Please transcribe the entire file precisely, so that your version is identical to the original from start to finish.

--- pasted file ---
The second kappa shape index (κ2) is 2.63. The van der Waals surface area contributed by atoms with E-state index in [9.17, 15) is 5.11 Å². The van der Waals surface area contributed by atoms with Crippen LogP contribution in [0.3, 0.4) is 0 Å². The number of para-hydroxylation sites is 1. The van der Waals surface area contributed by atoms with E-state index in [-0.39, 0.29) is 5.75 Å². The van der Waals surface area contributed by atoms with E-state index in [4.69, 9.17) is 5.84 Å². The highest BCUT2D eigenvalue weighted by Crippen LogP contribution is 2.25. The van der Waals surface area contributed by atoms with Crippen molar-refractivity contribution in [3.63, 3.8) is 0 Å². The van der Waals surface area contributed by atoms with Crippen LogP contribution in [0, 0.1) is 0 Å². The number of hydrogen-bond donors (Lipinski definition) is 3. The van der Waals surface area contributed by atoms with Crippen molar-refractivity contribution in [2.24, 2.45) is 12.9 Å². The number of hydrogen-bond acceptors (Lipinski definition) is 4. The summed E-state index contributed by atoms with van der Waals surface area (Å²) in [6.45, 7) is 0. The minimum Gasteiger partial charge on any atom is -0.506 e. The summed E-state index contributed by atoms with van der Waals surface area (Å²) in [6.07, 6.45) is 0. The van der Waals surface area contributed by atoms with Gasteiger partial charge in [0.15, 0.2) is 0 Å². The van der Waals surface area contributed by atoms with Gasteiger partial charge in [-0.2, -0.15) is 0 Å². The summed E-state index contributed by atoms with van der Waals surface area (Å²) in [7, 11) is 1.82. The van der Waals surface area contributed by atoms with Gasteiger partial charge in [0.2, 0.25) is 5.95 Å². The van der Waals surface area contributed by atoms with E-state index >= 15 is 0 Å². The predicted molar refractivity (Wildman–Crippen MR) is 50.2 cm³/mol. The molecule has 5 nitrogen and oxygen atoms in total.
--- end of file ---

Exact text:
The second kappa shape index (κ2) is 2.63. The van der Waals surface area contributed by atoms with E-state index in [9.17, 15) is 5.11 Å². The van der Waals surface area contributed by atoms with Crippen LogP contribution in [0.3, 0.4) is 0 Å². The number of para-hydroxylation sites is 1. The van der Waals surface area contributed by atoms with E-state index in [-0.39, 0.29) is 5.75 Å². The van der Waals surface area contributed by atoms with E-state index in [4.69, 9.17) is 5.84 Å². The highest BCUT2D eigenvalue weighted by Crippen LogP contribution is 2.25. The van der Waals surface area contributed by atoms with Crippen molar-refractivity contribution in [3.63, 3.8) is 0 Å². The van der Waals surface area contributed by atoms with Crippen LogP contribution in [0, 0.1) is 0 Å². The number of hydrogen-bond donors (Lipinski definition) is 3. The van der Waals surface area contributed by atoms with Crippen molar-refractivity contribution in [2.24, 2.45) is 12.9 Å². The number of hydrogen-bond acceptors (Lipinski definition) is 4. The summed E-state index contributed by atoms with van der Waals surface area (Å²) in [6.45, 7) is 0. The minimum Gasteiger partial charge on any atom is -0.506 e. The summed E-state index contributed by atoms with van der Waals surface area (Å²) in [6.07, 6.45) is 0. The van der Waals surface area contributed by atoms with Gasteiger partial charge in [0.15, 0.2) is 0 Å². The van der Waals surface area contributed by atoms with Gasteiger partial charge in [-0.2, -0.15) is 0 Å². The summed E-state index contributed by atoms with van der Waals surface area (Å²) in [7, 11) is 1.82. The van der Waals surface area contributed by atoms with Gasteiger partial charge in [0.2, 0.25) is 5.95 Å². The van der Waals surface area contributed by atoms with E-state index >= 15 is 0 Å². The predicted molar refractivity (Wildman–Crippen MR) is 50.2 cm³/mol. The molecule has 5 nitrogen and oxygen atoms in total.